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Reproduction Federal period NY Card Table, c. 1790

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Project by sfrobk posted 11-30-2016 10:12 PM 1675 views 10 times favorited 24 comments Add to Favorites Watch

This is an interpretation of a Federal period card table, inspired by Rob Millard’s (www.americanfederalperiod.com) reproduction. I’ve built this over the past year in my garage shop.

Details:
Sunburst crotch mahogany / holly veneered top, with mahogany cross banded border. Apron is inlaid with mahogany panels, bordered by holly stringing and mahogany cross banding. Custom shaded fan paterae and holly bellflowers on bridle jointed legs, with spade feet cut from the solid. Fifth fly leg swings open on wooden hinge to support top leaf, exposing baize playing surface.

This table is built traditionally: bricklaid poplar apron, mortise and tenon rear and fly leg joints, bridle jointed apron legs, hammer veneering, and hide glue. Leaf cores are quartersawn poplar strips glued together and cross veneered twice on each side for stability.





24 comments so far

View Mean_Dean's profile

Mean_Dean

5052 posts in 2611 days


#1 posted 11-30-2016 10:43 PM

That is a beautiful table—the inlay work is absolutely magnificent!

-- Dean

View MC's profile

MC

147 posts in 1811 days


#2 posted 11-30-2016 11:31 PM

Wow! I am just starting my second Federal piece. I appreciate the amount of work you have in what is beautiful table with outstanding craftsmanship.

View shipwright's profile

shipwright

7172 posts in 2262 days


#3 posted 12-01-2016 12:12 AM

Very nice work and nice how see it done with the appropriate materials and techniques.
Again, beautiful piece!

-- Paul M ..............If God wanted us to have fiberglass boats he would have given us fibreglass trees. http://thecanadianschooloffrenchmarquetry.com/

View michelletwo's profile

michelletwo

2594 posts in 2480 days


#4 posted 12-01-2016 12:22 AM

I dislike federal, but woowee! this is amazing work. you should be very pleased with yourself.

View BurlyBob's profile (online now)

BurlyBob

3684 posts in 1729 days


#5 posted 12-01-2016 01:14 AM

Holy Cow! That is so incredibly beautiful! Such fantastic workmanship. A true masterpiece.

View SteveGaskins's profile

SteveGaskins

647 posts in 2051 days


#6 posted 12-01-2016 02:06 AM

My favorite furniture has always been Federal. You did an outstanding job on this table.

-- Steve, South Carolina, http://www.finewoodworkingofsc.com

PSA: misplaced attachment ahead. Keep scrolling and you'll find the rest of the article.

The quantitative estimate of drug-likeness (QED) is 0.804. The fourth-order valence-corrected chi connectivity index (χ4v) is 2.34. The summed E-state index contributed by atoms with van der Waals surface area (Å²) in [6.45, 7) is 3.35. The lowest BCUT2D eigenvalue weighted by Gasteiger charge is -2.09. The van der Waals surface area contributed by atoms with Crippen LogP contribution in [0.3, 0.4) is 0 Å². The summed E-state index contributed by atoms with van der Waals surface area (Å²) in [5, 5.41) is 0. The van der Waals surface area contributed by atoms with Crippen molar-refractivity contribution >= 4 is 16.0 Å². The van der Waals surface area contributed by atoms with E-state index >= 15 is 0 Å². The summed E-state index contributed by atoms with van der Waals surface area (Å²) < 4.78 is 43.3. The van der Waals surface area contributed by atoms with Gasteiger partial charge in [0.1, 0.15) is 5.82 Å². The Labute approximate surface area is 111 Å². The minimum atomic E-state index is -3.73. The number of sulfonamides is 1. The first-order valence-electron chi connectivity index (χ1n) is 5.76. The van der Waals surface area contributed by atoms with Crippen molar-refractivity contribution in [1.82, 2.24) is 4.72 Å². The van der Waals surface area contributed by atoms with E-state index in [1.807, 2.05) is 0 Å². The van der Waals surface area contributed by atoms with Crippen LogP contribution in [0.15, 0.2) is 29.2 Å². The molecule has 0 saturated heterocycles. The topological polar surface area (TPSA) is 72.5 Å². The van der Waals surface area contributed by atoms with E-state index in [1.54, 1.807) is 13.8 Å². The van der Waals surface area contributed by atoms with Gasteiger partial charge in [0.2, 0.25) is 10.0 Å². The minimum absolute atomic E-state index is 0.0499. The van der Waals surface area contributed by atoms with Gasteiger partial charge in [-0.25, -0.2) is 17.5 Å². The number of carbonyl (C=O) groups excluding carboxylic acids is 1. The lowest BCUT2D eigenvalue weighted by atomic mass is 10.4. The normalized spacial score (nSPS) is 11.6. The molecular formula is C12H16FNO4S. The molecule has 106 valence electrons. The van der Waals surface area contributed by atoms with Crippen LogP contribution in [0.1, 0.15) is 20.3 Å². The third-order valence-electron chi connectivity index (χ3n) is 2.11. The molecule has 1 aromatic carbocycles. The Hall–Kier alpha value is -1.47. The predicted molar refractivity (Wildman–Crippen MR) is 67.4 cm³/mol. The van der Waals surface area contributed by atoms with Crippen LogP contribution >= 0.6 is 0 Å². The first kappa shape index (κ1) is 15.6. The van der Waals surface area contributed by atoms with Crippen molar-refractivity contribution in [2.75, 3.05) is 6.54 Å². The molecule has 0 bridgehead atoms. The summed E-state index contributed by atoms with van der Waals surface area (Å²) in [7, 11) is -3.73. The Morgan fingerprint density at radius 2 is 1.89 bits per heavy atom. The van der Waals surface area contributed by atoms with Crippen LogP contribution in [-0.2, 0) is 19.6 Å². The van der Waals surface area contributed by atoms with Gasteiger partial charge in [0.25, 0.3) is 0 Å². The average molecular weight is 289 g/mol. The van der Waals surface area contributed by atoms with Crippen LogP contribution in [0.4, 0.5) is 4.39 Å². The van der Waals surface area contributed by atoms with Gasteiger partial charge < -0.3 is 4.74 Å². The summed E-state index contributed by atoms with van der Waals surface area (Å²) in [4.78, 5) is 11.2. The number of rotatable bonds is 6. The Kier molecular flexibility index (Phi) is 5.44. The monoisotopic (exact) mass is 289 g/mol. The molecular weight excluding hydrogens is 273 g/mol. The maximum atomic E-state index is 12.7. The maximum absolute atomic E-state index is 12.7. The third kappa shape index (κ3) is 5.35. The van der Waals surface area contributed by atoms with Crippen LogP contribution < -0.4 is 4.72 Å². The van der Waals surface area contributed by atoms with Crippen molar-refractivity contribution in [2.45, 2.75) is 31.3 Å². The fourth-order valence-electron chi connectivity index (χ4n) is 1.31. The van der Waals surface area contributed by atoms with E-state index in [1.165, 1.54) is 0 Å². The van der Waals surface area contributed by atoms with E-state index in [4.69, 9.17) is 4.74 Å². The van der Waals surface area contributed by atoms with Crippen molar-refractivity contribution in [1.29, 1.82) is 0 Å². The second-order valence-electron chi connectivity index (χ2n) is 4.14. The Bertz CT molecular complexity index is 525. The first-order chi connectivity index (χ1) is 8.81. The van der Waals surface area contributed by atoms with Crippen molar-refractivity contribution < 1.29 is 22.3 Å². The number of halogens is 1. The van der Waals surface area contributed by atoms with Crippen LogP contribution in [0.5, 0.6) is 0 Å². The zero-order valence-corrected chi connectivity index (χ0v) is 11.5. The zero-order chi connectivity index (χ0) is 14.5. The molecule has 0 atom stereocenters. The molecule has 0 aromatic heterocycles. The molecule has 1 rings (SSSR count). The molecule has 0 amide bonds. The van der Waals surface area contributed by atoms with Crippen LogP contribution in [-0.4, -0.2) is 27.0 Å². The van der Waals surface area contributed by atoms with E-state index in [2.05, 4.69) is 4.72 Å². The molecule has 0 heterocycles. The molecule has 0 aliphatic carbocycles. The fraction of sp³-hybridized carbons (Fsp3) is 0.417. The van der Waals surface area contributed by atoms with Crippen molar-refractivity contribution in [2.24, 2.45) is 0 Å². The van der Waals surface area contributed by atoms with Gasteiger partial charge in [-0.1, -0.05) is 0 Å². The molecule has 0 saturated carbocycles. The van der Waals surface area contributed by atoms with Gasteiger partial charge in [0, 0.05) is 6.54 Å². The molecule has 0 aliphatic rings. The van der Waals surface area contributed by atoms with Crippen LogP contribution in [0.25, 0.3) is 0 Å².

View gsimon's profile

gsimon

1195 posts in 1577 days


#7 posted 12-01-2016 02:10 AM

Wow – this is amazing work, the table is stunning

-- Greg Simon

View Julian's profile

Julian

1037 posts in 2154 days


#8 posted 12-01-2016 02:22 AM

You did a fantastic job. Absolutely amazing.

-- Julian

View Longcase's profile

Longcase

65 posts in 911 days


#9 posted 12-01-2016 02:44 AM

A very elegant piece, the Georgian period definitely produced some beautiful furniture.
Well done
Keith

View Rentvent's profile

Rentvent

148 posts in 313 days


#10 posted 12-01-2016 03:12 AM

Bravo!!

View PioneerRob's profile

PioneerRob

46 posts in 1076 days


#11 posted 12-01-2016 03:44 AM

Wow! That’s beautiful.

-- Rob, Ontario

View rtbrmb's profile

rtbrmb

468 posts in 1852 days


#12 posted 12-01-2016 03:48 AM

Awesome work- so many details.

Thanks for sharing.

Bill in MI

View larryw's profile

larryw

330 posts in 2126 days


#13 posted 12-01-2016 03:56 AM

Exquisite ! , What a beautifully , and expertly made piece. I love the federal period.

-- "everything is beautiful, but not everyone sees it" ~confucius-551-449 b.c.~

View MrFid's profile

MrFid

805 posts in 1368 days


#14 posted 12-01-2016 12:15 PM

Really nice work. This is a favorite for sure.

-- Bailey F - Eastern Mass.

View helluvawreck's profile

helluvawreck

23175 posts in 2331 days


#15 posted 12-01-2016 04:15 PM

This is an outstanding piece. You have shown a lot of fine skill and craftsmanship in this piece. Congratulations and welcome to Lumberjocks.

helluvawreck aka Charles
http://woodworkingexpo.wordpress.com

-- If a man does not keep pace with his companions, perhaps it is because he hears a different drummer. Let him step to the music which he hears, however measured or far away. Henry David Thoreau

showing 1 through 15 of 24 comments

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